Thought you’d enjoy this. She’s just the right size for your place, right? Have fun with her, and don’t worry about buying any special food– she’ll eat just about any vegetable you feed her. I’ll drop by in a few days to see how you two are doing.

That was it– no signature, nothing. He threw it down on the table and was about to start reading the pamphlet when something bumped up against his bad leg. He started, and then looked down to see his little guest staring up at him with pleading, almost pitiful amber-colored eyes. He got back down onto his knees, wincing a little in pain, and took a closer look. It was definitely one of the genetically-engineered, smaller-than-life dinosaurs that were just one of the products of InGen’s new hybrid-based business model. He’d seen these pygmies before, mostly at pet stores and being walked around Austin by kids and families, but the others that he’s come across had all looked like miniaturized versions of existing dinosaurs. This one was a new species entirely– a Stegoceratops, the booklet had called it.

It looked almost like something a kid would design. Its body was forest green, and all the parts of its face had sandy-brown accents, as did the plates along its back. It definitely had the various horns that a Nasutoceratops would have, except when Ian ran his palm over their tips, none of them pricked him at all. Well, at least they’d safety-engineered it for kids, he could at least give InGen that. When the Stegoceratops creature felt his touch, it slowly blinked and then closed its eyes and held still, almost like a dog being petted. He made a disgusted noise in the back of his throat; he didn’t want the stumpy little thing to attack him, of course, but the way it acted so much like an attention-starved puppy just felt wrong.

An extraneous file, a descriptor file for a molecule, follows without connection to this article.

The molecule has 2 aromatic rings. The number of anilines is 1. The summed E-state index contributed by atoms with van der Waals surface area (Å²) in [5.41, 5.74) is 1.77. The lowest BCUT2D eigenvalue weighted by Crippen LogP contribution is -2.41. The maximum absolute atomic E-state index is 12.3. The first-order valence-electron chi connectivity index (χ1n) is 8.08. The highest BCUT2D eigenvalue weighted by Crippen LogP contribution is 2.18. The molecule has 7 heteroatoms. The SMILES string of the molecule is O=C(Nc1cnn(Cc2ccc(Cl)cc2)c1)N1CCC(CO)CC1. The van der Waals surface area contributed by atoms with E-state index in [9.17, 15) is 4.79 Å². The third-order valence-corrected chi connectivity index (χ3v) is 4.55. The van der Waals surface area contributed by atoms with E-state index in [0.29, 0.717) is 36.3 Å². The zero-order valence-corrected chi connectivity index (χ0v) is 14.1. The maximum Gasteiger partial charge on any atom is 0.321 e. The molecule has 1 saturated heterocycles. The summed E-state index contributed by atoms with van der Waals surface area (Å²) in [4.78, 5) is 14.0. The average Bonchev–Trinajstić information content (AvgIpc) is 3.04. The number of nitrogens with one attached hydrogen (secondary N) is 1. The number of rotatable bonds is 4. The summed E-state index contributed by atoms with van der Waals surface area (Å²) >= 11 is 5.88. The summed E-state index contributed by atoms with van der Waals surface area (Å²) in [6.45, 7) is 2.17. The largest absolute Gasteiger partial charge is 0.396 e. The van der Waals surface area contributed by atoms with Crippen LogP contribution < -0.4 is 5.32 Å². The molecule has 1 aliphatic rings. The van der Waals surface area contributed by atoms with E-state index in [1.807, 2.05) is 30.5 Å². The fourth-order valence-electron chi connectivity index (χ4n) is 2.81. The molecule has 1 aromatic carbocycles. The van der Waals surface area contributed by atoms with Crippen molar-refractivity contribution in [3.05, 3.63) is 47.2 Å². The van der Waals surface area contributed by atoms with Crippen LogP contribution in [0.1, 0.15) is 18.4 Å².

He removed his hand and reached for the book again– it sure would be a blast to read the justification that had made Wu and his buddies come up with and mass-produce these things– when the dinosaur did something even more surprising: it reached out with its flat foot and batted lightly at his knee. He turned to see that it was staring expectantly at him with its large, cow-like eyes. He furrowed his brow and stroked the pebbled skin of its frill, and sure enough, the animal contentedly closed its eyes again. Huh. At least it was affectionate– that was better treatment than he’d come to expect from animals of its kind.